DISCLAIMER: This ‘hack’ is UNSUPPORTED and should never be used in a Production Environment – for home labs though may be useful!
Whilst experiencing an issue with a corrupt SSO installation in vSphere 5.5, I discovered a reg hack that allowed me to continue to login to a vSphere environment with domain credentials until I could resolve the existing issue with SSO. This is a simple change and involves editing the vpxd.cfg file.
On the vCenter server navigate to vlxd.cfg file
For Windows 2003: C:\Documents and Settings\All Users\Application Data\VMware\VMware VirtualCenter\vpxd.cfg
For Windows 2008: C:\ProgramData\VMware\\VMware VirtualCenter\vpxd.cfg
For the Appliance: /etc/vmware-vpx/
Open vpxd.cfg in a text editor
Search for the following:
Change ‘true’ to ‘false’ between the highlighted tags
Aside from my day job, buying a new house, studying for VCAP exams, presenting at VMUG’s (The Belgian VMUG is next week), I have a couple of personal side projects I’m working on, both virtualization related of course. The first exciting project is well under way and I hope to announce it very soon. They second is still in it’s infancy and is the reason for this blog post, so I’m hoping it works!
I’d like to reach out to all thin client vendors who offer thin clients with Teradici PCoIP chips built in to ‘donate’ or ‘loan’ a unit to me for some testing. You may be thinking, I work for a well known virtualization consultancy, surely I have some contacts I could call upon. Yes, I do, however I want to be completely upfront and honest this probably wont lead to a sale and is not in anyway associated with Xtravirt. You may also be thinking why don’t you just go and buy one for yourself. I could, but I’ve just bought a house, also buying a single unit wont get me any relationship with a vendor. Whilst I’m not intending to pester any vendor for information, perhaps some questions may come from my testing.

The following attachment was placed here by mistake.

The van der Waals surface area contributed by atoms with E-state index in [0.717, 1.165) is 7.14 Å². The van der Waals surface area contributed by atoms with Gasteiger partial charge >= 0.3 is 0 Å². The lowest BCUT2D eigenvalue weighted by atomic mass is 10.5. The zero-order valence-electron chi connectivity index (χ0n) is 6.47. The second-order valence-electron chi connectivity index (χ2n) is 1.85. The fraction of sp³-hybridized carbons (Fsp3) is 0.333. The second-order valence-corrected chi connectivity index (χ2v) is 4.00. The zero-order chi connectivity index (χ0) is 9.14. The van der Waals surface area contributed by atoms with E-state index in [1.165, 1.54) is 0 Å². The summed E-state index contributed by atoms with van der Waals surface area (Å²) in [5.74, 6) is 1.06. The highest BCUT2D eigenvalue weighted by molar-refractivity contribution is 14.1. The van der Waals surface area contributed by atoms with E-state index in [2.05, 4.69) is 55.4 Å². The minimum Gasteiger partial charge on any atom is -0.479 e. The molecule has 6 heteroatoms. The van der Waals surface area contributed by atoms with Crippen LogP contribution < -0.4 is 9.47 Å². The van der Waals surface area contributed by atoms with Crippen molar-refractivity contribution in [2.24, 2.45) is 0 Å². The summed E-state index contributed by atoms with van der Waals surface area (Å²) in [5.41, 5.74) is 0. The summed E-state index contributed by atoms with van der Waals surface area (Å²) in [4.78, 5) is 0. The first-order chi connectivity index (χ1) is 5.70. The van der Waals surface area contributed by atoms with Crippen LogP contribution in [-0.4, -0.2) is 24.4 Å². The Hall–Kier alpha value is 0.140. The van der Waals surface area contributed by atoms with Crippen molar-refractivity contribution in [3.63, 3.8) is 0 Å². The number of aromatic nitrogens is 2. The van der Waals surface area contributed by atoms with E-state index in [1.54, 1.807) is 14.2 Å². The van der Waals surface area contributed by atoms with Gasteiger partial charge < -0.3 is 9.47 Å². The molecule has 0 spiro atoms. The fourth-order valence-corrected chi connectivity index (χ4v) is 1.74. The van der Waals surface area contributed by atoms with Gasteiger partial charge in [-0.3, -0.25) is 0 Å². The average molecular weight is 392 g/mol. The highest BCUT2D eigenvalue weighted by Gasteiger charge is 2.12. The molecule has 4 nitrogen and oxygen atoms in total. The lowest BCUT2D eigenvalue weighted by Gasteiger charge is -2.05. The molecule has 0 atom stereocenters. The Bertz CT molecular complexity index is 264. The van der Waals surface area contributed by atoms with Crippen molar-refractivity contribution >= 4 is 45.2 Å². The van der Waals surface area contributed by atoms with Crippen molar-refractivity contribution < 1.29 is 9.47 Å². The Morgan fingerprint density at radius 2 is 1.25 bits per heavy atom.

So why provide me with a unit? Well, I’ll certainly blog about your kindness, so please ping me a message on Twitter and let’s have a chat!
Whilst this is an imposed limit through the GUI, there is a workaround by amending the VMX file.
From Finder, navigate to your Virtual Machine files, Right Click the file for your Virtual Machine and select ‘Show Package Contents’.
From here all the virtual machine files will be displayed, search for the ‘VMX’ file, right click and select open with ‘Text Edit’
Amending the VMX file in Fusion, is the same as ESXi and Workstation. We need to search for the ‘mem size’ field and amend the value inside the quotation marks to our desired values. You will see form the images below, I’ve replaced 2GB with 16GB.
Save the change and close Text Edit and Finder and power on your virtual machine in VMware Fusion. You’ll notice when the VM is powered on, that a warning appears stating the machine is configured with an unsupported memory size
Tick the box to ignore the warning and wait for the machine to boot. Once booted you’ll notice your host has the desired amount of RAM….. easy.